Audrey Hepburn and the little black dress

We watched Breakfast at Tiffany’s yesterday… that is what we do when the household comes down with a bug- watch movies. My toddler was less than impressed and yet there I was, watching it for maybe the tenth time still oggling Audrey Hepburn’s fabulous wardrobe in the film (1961). A quick google and I learnt that her iconic dress from the first scenes of the film (where she wanders about the streets of 1960s New York to the strains of Moon River) went for almost one million US dollars in aid of charity.

So what was it about that little black number, designed by Givenchy that has really stayed with our collective consciousness through the decades? What makes it so appealing? Elegance. Glamour. Simplicity. All of these things were calling cards of Givenchy’s work. But I also think there is something about a little bit of shoulder… it is demure but alluring. Edgy, even.

Below are two designs I really like from the late 1960s and early 1970s- Butterick 5769 and Vogue 7528. Yes indeed, Vogue 7528 is the pattern famed to have once gone at an ebay auction for over $700. It was a look- not just a pile of paper- that someone was really prepared to pay for. I suspect a single bared shoulder taps into all of those romantic culturally entrenched references to the Goddesses of ancient Greece.

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I couldn’t possibly talk about Breakfast At Tiffany’s however without mentioning another favourite pattern- one I doubt I will ever part with because I love the design, cut and construction: Pauline Trigere’s McCalls New York Designer Collection Plus pattern (N1010) which was produced in 1967. The bodice appears to be cut away in a style that flaunts the model’s toned shoulders.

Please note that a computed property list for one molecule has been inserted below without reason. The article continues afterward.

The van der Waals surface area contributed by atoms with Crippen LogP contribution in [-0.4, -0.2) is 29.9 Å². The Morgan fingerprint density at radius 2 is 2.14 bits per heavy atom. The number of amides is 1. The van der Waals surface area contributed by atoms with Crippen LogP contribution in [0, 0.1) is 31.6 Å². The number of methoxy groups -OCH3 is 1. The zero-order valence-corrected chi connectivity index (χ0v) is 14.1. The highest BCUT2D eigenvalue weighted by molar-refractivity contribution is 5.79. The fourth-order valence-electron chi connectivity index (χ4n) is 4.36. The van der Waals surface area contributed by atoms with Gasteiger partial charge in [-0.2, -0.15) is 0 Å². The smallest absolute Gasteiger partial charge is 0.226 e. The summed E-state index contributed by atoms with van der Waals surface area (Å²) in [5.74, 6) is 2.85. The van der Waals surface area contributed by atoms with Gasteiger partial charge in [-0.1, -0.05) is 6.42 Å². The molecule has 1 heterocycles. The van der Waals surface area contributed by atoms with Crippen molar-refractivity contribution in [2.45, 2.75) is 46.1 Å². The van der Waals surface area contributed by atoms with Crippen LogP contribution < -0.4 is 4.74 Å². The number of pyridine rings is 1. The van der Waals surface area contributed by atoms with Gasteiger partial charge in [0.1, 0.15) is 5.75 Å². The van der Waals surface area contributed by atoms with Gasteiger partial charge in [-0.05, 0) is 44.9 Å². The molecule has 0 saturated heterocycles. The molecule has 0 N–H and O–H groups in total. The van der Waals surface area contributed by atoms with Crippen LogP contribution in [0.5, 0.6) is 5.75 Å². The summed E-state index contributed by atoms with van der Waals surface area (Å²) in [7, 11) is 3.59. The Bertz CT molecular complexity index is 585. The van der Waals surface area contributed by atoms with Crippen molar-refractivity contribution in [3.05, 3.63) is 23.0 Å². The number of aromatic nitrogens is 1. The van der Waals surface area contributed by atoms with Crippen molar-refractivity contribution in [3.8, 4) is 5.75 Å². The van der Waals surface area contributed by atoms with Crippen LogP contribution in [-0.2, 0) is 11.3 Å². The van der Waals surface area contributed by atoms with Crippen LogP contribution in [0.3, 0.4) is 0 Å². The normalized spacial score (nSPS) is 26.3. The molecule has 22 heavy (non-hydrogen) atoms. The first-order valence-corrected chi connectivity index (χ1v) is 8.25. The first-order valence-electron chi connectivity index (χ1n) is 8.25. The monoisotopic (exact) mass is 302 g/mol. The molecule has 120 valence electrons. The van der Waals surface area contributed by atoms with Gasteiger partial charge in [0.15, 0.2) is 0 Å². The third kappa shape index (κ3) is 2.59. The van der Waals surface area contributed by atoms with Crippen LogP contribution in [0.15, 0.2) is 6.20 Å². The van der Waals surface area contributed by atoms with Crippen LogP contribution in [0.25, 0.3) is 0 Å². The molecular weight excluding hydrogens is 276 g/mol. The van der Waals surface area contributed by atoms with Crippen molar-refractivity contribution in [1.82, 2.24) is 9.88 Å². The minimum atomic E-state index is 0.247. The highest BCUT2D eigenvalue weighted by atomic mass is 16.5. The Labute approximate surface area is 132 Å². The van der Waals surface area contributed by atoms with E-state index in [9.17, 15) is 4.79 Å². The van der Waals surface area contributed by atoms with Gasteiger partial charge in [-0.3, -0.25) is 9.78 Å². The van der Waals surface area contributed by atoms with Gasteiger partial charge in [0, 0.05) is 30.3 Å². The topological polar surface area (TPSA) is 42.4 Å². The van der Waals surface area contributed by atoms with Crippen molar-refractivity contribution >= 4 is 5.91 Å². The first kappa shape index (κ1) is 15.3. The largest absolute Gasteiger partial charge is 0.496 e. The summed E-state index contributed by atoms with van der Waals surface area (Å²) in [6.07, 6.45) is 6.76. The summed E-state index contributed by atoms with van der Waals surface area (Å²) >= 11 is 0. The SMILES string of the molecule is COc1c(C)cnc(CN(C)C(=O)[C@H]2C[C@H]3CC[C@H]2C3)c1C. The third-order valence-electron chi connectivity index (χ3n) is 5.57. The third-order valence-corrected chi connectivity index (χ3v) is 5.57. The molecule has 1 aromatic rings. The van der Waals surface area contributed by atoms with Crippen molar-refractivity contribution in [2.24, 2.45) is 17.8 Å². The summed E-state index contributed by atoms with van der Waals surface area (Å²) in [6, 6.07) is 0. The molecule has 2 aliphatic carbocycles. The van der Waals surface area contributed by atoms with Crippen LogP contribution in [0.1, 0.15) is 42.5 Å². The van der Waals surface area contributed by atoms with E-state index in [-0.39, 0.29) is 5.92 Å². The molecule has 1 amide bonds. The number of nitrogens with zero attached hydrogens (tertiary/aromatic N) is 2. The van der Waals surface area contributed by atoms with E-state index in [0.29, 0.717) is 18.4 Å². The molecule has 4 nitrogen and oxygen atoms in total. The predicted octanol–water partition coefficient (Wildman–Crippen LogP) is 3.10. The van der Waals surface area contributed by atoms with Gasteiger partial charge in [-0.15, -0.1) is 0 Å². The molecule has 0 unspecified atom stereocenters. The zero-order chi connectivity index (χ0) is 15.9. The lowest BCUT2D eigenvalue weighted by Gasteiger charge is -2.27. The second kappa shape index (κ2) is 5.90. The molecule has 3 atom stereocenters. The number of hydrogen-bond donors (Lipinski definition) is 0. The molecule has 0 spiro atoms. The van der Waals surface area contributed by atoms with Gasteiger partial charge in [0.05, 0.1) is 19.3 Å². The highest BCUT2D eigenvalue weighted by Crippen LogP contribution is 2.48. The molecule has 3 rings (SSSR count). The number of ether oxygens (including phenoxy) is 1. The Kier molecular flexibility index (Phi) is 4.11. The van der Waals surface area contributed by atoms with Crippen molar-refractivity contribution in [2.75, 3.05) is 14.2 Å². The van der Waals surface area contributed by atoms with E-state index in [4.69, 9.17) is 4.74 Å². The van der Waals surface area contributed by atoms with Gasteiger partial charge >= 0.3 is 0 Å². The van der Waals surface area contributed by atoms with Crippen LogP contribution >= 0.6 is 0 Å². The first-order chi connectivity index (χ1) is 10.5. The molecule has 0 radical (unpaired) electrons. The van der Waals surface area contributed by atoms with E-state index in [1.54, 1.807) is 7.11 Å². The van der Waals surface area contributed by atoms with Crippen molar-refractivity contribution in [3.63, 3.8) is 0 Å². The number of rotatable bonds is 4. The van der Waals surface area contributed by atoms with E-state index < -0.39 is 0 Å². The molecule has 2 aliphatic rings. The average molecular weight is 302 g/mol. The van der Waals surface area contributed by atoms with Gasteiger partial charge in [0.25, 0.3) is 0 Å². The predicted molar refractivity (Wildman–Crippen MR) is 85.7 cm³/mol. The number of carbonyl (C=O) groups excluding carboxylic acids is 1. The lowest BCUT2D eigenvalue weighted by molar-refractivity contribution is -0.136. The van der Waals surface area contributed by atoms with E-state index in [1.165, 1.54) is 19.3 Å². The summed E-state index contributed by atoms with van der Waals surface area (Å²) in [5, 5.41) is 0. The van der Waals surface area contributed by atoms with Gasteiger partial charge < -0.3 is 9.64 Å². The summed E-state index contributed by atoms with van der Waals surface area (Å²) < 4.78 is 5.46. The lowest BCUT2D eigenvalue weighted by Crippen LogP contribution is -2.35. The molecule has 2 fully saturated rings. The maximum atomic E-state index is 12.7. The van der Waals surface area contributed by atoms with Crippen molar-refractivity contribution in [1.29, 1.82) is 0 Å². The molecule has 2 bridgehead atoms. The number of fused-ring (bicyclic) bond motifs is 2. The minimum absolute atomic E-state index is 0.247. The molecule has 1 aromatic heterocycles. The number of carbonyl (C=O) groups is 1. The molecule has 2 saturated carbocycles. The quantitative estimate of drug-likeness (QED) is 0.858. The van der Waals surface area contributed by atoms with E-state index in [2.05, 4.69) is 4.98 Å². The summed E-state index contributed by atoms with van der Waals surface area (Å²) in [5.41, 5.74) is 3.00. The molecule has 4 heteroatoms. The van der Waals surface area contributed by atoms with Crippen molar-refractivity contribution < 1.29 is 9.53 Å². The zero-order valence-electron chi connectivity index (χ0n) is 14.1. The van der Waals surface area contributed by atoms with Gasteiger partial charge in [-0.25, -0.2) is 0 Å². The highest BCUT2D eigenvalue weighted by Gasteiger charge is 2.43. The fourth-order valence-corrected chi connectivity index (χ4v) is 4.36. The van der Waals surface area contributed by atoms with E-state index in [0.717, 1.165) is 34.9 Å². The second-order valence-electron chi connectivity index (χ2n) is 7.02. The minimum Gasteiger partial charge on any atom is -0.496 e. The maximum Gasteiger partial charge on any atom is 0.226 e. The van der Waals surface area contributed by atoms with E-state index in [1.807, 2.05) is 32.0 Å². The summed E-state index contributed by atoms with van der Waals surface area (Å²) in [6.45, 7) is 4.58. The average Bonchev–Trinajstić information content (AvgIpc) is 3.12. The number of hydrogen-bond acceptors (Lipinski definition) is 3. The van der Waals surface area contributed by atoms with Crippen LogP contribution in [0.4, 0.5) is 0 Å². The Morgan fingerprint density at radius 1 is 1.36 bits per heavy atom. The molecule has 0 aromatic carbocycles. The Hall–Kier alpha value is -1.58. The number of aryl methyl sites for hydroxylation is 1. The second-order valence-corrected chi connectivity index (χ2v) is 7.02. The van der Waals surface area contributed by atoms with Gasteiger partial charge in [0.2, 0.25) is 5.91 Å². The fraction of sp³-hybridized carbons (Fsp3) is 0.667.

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The dress is lined and underlined with french darts and could be made in street or evening length. Why would you make this in anything but black? And it would have to be evening length… don’t you agree? Not sure who the model is but it was the perfect shot for this pattern cover. And it is definitely on my to-make-list… one of these days! Maybe after our second child is born, I will attempt it…!

I am quite partial to Trigere’s work… she also did a one shoulder dress, McCalls 7549 which boasts a more dramatic bodice, embellished with a bias bow. I have seen there dress made up to very pretty effect by other sewing enthusiasts on the blogosphere.

photo-5How do I look?” Asks Miss Golightly of her new friend “Very good” He replies  “I must say, I’m amazed.”

Asymmetrical dresses… a little shoulder… destined to be an enduring classic? What do you think?

 

 

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